Virginia Institute of Marine Science
Marine Advisory Program (MAP)
Marine Resource Report No. 2020-3
The sea scallop fishery is typically supported by several primary survey methods (i.e., dredge and optical surveys), which provide multiple, spatially explicit biomass estimates on an annual basis. Since 2015, significant divergence in area-specific biomass estimates between the optical and dredge survey methods has been noted. The divergent estimates are associated with areas of high scallop densities within the Nantucket Lightship Access Area (NL) and the Elephant Truck Access Area (ET). In 2018 and 2019, the disparity in biomass estimates between the different survey methods in the ET was reduced, but in the NL, the issue has continued. Evidence suggests gear saturation is occurring for the survey dredge upon the examination of the 2016 and 2017 survey results for these areas of high scallop density (NEFSC, 2018). This effect is currently the main explanation for the difference in biomass estimates between survey methods. While several independent sources of biomass estimates are beneficial for successful management of the resource, divergent area-specific estimates can contribute to uncertainty when setting annual specifications. Understanding all sources of uncertainty in survey dredge gear performance should be investigated to fully comprehend how and why survey dredge estimates differ from optical survey estimates.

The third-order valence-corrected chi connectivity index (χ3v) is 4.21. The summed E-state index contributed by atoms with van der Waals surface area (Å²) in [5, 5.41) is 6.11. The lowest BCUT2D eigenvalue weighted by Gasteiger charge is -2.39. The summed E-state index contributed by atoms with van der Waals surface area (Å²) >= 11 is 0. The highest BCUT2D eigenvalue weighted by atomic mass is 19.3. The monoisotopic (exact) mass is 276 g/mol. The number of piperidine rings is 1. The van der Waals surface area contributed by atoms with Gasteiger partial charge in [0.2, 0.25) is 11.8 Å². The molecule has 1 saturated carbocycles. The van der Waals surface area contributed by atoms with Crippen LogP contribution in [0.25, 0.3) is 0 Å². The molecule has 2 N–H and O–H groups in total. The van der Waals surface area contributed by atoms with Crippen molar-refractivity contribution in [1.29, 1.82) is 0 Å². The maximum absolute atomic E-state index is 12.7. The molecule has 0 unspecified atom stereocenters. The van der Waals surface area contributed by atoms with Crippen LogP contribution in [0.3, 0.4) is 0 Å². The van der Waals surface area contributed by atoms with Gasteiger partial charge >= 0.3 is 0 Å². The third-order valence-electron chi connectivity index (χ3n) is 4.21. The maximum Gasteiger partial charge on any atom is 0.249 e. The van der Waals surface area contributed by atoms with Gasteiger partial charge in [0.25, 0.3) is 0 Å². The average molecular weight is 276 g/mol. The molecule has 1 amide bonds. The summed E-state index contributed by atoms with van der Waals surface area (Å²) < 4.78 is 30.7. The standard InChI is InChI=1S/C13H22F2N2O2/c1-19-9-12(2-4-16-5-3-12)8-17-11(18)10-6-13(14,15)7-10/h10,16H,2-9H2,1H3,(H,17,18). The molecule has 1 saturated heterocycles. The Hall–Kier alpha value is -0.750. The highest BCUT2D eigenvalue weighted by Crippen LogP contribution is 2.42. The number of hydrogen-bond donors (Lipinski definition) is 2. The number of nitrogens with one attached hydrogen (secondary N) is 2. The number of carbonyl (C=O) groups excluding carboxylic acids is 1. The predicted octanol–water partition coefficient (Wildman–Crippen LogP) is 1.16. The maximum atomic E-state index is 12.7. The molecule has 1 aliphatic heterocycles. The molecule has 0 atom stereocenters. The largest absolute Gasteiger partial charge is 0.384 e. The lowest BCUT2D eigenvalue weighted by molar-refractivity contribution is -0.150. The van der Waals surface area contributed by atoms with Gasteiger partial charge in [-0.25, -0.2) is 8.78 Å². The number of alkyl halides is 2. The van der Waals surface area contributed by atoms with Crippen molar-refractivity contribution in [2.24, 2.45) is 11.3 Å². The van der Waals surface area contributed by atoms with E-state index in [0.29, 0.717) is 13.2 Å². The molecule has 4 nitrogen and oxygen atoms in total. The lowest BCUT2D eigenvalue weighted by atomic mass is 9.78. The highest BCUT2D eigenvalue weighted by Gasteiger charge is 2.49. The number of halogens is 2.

Sea scallop fishery
Award Number: NA18NMF4540012
Rudders, D. B., Roman, S. A., & Mohr, E. (2020) Understanding Dredge Performance for a Lined versus Unlined NMFS Sea Scallop Dredge: Final Report. Marine Resource Report No. 2020-3. Virginia Institute of Marine Science, William & Mary. https://scholarworks.wm.edu/reports/2097